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# dogs# singapore# ikea




sir-hathaway:

gymleaderkyle:

colorfulkesha:

OMFG I CANT WAIT

image

Who the hell did her hair because its amazing

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# ke$ha




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# art# nicki minaj




anthrocentric:

Don’t Pop That Bubble Wrap! Scientists Turn Trash Into Test Tubes

While visiting scientists around the world, Whitesides noticed that many labs in developing countries don’t even have simple pieces of equipment, such as test tubes for running blood tests, storing urine samples or growing microbes.

That’s when the idea popped into his head: bubble wrap. The packaging material is readily available all over the globe, and scientists often have it around the lab because other equipment is shipped in it.
So Whitesides and his team tried injecting blood and chemicals into the clear blisters with a needle and syringe. They then sealed the holes with nail polish.
The bubbles held the liquid with no problem. And since the plastic is clear, the team could use the mini-test tubes for tests that involve color changes. For instance, to test for anemia, the scientists added a chemical that changes colors when it reacts with iron in blood. They also successfully grew bacteria and worms inside the bubbles.
But to make a good test tube or petri dish, the bubble wrap also needed to be sterile.
So Whitesides’ students filled the plastic bubbles with a solution of food for microorganisms and looked to see if bacteria grew inside. After four days, no microbes appeared. To their surprise, the air and plastic inside the bubbles were completely sterile.

anthrocentric:

Don’t Pop That Bubble Wrap! Scientists Turn Trash Into Test Tubes

While visiting scientists around the world, Whitesides noticed that many labs in developing countries don’t even have simple pieces of equipment, such as test tubes for running blood tests, storing urine samples or growing microbes.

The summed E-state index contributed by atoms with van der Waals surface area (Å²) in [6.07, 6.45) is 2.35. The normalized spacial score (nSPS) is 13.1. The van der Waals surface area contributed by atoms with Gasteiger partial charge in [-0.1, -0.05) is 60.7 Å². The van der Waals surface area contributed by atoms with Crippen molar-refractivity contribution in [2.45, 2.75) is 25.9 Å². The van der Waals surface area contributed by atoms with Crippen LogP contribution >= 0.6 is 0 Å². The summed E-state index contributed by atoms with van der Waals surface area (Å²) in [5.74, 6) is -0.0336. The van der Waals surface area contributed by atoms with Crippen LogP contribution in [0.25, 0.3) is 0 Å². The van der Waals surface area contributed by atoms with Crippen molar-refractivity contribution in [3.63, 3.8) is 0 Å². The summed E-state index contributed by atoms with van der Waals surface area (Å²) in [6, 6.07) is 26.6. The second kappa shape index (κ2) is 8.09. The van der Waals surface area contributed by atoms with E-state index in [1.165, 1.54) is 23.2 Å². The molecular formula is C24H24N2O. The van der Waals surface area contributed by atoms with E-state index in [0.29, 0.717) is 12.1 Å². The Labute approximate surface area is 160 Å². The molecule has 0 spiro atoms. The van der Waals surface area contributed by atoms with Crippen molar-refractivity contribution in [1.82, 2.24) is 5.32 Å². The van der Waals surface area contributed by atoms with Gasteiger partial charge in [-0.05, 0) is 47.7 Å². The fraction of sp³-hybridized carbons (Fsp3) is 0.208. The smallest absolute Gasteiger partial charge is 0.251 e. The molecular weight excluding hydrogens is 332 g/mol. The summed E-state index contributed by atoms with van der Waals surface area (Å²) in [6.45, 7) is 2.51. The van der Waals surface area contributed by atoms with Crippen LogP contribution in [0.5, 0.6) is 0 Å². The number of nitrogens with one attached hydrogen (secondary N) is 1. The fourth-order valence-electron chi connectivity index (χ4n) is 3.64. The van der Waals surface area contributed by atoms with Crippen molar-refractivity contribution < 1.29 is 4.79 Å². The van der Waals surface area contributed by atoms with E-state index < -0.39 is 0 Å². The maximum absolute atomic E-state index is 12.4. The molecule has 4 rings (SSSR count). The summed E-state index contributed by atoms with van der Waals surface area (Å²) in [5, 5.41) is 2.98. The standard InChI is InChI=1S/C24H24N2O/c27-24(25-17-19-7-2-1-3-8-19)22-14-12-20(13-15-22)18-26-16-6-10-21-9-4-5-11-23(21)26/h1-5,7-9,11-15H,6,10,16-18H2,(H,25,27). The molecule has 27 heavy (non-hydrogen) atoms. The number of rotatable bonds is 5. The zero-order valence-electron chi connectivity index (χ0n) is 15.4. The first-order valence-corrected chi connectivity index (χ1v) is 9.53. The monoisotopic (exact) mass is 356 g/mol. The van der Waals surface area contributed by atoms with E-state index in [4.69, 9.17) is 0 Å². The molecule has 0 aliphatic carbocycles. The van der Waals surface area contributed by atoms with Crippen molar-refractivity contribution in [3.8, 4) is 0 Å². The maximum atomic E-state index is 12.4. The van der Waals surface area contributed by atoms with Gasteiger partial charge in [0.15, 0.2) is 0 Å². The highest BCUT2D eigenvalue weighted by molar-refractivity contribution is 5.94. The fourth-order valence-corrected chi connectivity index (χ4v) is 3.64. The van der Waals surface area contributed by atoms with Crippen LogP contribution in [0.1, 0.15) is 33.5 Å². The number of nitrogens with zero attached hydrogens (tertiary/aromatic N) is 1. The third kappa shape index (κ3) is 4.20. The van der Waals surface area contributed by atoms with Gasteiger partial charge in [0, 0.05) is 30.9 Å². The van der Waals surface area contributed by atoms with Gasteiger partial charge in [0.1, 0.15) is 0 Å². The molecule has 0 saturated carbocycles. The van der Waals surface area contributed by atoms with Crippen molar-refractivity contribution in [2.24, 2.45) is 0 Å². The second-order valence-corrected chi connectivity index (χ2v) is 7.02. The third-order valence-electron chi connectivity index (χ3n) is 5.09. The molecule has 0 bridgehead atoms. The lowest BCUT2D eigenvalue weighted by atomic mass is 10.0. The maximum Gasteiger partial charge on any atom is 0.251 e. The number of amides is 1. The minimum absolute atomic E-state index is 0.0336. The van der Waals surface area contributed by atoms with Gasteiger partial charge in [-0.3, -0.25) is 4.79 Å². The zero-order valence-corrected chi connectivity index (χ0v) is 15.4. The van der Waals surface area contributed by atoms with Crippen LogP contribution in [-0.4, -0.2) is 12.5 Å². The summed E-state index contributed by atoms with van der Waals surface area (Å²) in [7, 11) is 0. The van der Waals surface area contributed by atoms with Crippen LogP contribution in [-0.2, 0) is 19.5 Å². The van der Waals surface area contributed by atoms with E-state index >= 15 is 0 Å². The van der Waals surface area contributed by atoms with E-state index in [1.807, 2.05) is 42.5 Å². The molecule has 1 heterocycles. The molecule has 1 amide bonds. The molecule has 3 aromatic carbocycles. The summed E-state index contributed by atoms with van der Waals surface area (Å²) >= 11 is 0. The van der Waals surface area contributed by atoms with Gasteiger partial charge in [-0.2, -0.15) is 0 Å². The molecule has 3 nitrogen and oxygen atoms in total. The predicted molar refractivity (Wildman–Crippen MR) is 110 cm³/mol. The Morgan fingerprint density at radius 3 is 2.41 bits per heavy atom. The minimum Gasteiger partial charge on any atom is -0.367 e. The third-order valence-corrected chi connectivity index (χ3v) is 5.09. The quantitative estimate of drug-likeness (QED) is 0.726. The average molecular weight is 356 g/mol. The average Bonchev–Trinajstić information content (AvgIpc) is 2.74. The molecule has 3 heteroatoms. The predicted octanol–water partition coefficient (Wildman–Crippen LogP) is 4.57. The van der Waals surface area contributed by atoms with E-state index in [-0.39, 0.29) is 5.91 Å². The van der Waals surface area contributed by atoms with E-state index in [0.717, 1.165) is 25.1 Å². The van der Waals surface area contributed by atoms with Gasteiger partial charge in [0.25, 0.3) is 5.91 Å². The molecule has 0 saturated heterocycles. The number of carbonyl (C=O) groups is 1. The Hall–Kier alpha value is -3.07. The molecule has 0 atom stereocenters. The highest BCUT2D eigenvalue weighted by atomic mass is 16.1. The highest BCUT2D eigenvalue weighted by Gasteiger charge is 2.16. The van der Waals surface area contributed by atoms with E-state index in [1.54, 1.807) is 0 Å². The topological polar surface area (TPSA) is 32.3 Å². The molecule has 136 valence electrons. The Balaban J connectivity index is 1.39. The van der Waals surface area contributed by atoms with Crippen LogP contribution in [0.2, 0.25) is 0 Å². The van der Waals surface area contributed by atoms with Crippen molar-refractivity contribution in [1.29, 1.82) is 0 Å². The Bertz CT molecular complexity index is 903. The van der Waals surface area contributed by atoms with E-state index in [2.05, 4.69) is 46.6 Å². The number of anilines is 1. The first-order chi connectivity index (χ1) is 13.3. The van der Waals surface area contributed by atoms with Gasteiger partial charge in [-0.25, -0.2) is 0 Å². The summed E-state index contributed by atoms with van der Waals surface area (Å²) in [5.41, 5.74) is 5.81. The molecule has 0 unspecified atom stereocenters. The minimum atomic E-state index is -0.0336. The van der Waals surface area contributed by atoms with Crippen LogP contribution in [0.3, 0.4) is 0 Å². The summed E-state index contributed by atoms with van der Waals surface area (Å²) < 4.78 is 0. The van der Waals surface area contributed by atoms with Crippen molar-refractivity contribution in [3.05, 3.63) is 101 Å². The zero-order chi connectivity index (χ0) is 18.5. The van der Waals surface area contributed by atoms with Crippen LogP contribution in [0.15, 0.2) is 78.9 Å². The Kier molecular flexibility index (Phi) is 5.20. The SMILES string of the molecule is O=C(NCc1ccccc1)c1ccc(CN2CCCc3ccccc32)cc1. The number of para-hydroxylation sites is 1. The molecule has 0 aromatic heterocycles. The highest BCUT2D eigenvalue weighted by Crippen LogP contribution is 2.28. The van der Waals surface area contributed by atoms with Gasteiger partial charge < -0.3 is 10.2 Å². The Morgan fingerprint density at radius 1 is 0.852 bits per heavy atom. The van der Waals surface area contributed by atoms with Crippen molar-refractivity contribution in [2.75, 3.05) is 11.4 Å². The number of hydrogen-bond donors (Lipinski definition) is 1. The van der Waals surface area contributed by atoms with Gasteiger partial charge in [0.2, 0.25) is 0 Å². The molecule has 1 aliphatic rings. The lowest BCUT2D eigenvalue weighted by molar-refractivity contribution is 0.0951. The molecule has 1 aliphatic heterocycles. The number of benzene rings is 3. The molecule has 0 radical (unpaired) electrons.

That’s when the idea popped into his head: bubble wrap. The packaging material is readily available all over the globe, and scientists often have it around the lab because other equipment is shipped in it.

So Whitesides and his team tried injecting blood and chemicals into the clear blisters with a needle and syringe. They then sealed the holes with nail polish.

The bubbles held the liquid with no problem. And since the plastic is clear, the team could use the mini-test tubes for tests that involve color changes. For instance, to test for anemia, the scientists added a chemical that changes colors when it reacts with iron in blood. They also successfully grew bacteria and worms inside the bubbles.

But to make a good test tube or petri dish, the bubble wrap also needed to be sterile.

So Whitesides’ students filled the plastic bubbles with a solution of food for microorganisms and looked to see if bacteria grew inside. After four days, no microbes appeared. To their surprise, the air and plastic inside the bubbles were completely sterile.

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# science# technology




jesuschill:

*dies trying to hit the high notes in Chandelier*


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# chandelier




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# same




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# art




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# beyoncé# reaction




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# flowers# men




haenuli:

Haenuli - Ball of Starlight

reservation belows - http://haenulishop.livejournal.com/10634.html

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# fashion




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# interior




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# vine